Antiestrogens, also known as estrogen antagonists or estrogen blockers, are a class of drugs which prevent estrogens like estradiol from mediating their biological effects in the body. They act by blocking the estrogen receptor (ER) and/or inhibiting or suppressing estrogen production.[1][2] Antiestrogens are one of three types of sex hormone antagonists, the others being antiandrogens and antiprogestogens.[3]

Drug class
Fulvestrant, a steroidal antiestrogen and a drug used in the treatment of breast cancer.
Class identifiers
SynonymsEstrogen antagonists; Estrogen blockers; Estradiol antagonists
UseBreast cancer; Infertility; Male hypogonadism; Gynecomastia; transgender men
ATC codeL02BA
Biological targetEstrogen receptor
Chemical classSteroidal; Nonsteroidal (triphenylethylene, others)
External links
In Wikidata

Types and examples

Antiestrogens include selective estrogen receptor modulators (SERMs) like tamoxifen, clomifene, and raloxifene, the ER silent antagonist and selective estrogen receptor degrader (SERD) fulvestrant,[4][5] aromatase inhibitors (AIs) like anastrozole, and antigonadotropins including androgens/anabolic steroids, progestogens, and GnRH analogues.

Although aromatase inhibitors and antigonadotropins can be considered antiestrogens by some definitions, they are often treated as distinct classes.[6] Aromatase inhibitors and antigonadotropins reduce the production of estrogen, while the term "antiestrogen" is often reserved for agents reducing the response to estrogen.[7]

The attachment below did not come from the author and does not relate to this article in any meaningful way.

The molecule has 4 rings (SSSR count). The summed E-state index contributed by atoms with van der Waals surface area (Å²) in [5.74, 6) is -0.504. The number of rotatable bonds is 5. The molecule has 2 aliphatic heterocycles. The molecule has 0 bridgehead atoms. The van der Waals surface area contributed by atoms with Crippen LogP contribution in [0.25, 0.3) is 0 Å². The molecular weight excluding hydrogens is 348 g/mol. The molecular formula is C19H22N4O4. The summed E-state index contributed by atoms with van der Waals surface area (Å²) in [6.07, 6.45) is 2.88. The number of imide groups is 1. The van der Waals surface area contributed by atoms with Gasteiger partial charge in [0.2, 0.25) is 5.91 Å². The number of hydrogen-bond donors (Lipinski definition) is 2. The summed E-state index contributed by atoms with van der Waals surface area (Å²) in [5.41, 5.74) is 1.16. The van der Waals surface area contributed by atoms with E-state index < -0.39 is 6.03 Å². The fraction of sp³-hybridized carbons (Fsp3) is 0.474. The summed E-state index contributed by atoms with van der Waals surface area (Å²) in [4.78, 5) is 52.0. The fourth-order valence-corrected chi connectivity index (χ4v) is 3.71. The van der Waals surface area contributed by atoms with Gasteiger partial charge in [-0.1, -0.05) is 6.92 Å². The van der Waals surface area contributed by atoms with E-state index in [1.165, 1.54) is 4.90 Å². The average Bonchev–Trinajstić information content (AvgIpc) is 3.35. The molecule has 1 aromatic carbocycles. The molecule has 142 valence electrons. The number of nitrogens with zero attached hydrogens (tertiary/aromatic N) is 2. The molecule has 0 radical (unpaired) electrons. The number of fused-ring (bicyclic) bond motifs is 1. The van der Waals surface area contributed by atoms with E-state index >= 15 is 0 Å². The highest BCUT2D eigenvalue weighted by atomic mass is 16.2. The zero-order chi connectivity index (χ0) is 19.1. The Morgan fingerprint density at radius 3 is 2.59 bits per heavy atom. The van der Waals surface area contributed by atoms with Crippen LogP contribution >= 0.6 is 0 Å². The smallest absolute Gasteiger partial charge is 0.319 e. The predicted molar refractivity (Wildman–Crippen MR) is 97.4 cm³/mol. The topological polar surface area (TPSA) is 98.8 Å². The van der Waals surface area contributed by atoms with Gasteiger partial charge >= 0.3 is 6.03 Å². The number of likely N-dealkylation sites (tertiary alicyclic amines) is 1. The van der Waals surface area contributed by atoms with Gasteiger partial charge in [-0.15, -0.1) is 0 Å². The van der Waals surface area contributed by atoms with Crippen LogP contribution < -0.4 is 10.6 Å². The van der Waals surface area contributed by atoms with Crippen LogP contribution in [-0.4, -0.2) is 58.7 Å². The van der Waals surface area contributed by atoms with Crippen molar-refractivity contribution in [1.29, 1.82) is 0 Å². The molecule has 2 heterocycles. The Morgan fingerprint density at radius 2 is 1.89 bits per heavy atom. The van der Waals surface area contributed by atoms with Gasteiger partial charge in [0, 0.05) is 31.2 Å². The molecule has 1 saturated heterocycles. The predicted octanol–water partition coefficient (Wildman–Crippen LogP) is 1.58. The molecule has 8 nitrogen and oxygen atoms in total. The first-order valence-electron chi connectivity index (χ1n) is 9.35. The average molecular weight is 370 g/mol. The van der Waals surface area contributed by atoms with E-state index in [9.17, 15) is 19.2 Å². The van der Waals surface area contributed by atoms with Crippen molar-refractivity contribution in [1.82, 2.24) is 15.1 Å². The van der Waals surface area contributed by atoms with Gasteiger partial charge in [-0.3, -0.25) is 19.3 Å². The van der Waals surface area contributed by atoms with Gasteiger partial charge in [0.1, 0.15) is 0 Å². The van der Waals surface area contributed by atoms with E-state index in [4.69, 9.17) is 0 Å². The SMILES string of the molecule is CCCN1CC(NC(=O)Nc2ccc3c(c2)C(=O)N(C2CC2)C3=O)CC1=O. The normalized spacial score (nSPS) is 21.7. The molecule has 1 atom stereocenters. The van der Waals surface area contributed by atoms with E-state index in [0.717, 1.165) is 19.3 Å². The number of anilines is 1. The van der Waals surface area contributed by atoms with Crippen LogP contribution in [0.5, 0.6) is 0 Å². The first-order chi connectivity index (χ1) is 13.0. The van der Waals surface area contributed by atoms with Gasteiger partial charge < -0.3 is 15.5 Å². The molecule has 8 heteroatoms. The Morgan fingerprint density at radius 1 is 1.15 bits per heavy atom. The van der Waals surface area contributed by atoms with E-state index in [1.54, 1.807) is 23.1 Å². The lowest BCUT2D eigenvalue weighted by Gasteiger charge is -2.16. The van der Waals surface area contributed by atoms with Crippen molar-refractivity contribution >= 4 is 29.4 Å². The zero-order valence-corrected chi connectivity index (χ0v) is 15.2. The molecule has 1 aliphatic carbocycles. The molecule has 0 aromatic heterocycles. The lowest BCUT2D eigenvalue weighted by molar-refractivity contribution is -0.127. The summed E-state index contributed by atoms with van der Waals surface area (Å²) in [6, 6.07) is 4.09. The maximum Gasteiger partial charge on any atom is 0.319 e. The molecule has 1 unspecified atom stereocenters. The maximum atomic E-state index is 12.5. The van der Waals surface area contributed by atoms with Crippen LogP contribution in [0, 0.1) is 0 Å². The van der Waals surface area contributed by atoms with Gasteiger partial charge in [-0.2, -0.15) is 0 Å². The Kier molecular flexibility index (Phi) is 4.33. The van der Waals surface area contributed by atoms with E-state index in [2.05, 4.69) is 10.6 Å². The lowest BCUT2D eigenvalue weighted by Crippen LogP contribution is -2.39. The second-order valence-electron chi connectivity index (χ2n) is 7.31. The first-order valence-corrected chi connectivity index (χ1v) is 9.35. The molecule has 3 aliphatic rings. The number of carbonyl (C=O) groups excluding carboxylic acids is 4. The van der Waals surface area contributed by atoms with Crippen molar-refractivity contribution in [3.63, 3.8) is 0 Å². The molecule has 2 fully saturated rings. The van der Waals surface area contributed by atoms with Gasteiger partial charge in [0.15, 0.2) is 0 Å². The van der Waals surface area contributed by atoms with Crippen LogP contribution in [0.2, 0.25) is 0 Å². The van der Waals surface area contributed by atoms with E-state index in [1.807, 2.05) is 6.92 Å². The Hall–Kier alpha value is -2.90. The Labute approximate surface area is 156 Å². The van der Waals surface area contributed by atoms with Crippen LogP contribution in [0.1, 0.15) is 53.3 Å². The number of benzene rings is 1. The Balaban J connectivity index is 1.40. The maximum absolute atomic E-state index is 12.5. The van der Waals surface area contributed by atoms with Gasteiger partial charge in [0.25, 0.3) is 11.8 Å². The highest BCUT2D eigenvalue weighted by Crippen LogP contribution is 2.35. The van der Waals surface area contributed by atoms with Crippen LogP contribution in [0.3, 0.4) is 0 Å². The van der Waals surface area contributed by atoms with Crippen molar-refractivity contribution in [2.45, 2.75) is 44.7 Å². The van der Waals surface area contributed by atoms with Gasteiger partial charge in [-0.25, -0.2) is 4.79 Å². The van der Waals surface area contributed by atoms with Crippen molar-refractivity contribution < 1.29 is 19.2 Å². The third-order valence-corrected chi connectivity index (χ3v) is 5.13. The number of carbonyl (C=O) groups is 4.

Medical uses

Antiestrogens are used for:

Side effects

Side effects of antiestrogens include hot flashes, osteoporosis, breast atrophy, vaginal dryness, and vaginal atrophy. In addition, they may cause depression and reduced libido.


Ethamoxytriphetol (MER-25) was the first antagonist of the ER to be discovered,[8] followed by clomifene and tamoxifen.[9][10]


  1. "Definition of antiestrogen - NCI Dictionary of Cancer Terms, Definition of antiestrogen - NCI Dictionary of Cancer Terms".,
  2. "antiestrogen" at Dorland's Medical Dictionary
  3. Judi Lindsley Nath (2006). Using Medical Terminology: A Practical Approach. Lippincott Williams & Wilkins. pp. 977–. ISBN 978-0-7817-4868-1.
  4. Eckhard Ottow; Hilmar Weinmann (8 September 2008). Nuclear Receptors as Drug Targets. John Wiley & Sons. pp. 164–165. ISBN 978-3-527-62330-3.
  5. Bruce A. Chabner; Dan L. Longo (8 November 2010). Cancer Chemotherapy and Biotherapy: Principles and Practice. Lippincott Williams & Wilkins. pp. 660–. ISBN 978-1-60547-431-1.
  6. Riggins RB, Bouton AH, Liu MC, Clarke R (2005). "Antiestrogens, aromatase inhibitors, and apoptosis in breast cancer". Vitam. Horm. Vitamins & Hormones. 71: 201–37. doi:10.1016/S0083-6729(05)71007-4. ISBN 9780127098715. PMID 16112269.
  7. Thiantanawat, Apinya; Long, Brian; Brodie, Angela (2003-11-15). "Signaling Pathways of Apoptosis Activated by Aromatase Inhibitors and Antiestrogens". The Journal of Cancer Research. Retrieved 2015-04-13.
  8. Philipp Y. Maximov; Russell E. McDaniel; V. Craig Jordan (23 July 2013). Tamoxifen: Pioneering Medicine in Breast Cancer. Springer Science & Business Media. pp. 7–. ISBN 978-3-0348-0664-0.
  9. V Craig Jordan (27 May 2013). Estrogen Action, Selective Estrogen Receptor Modulators and Women's Health: Progress and Promise. World Scientific. pp. 7, 112. ISBN 978-1-84816-959-3.
  10. Walter Sneader (23 June 2005). Drug Discovery: A History. John Wiley & Sons. pp. 198–199. ISBN 978-0-471-89979-2.

 This article incorporates public domain material from the U.S. National Cancer Institute document "Dictionary of Cancer Terms".

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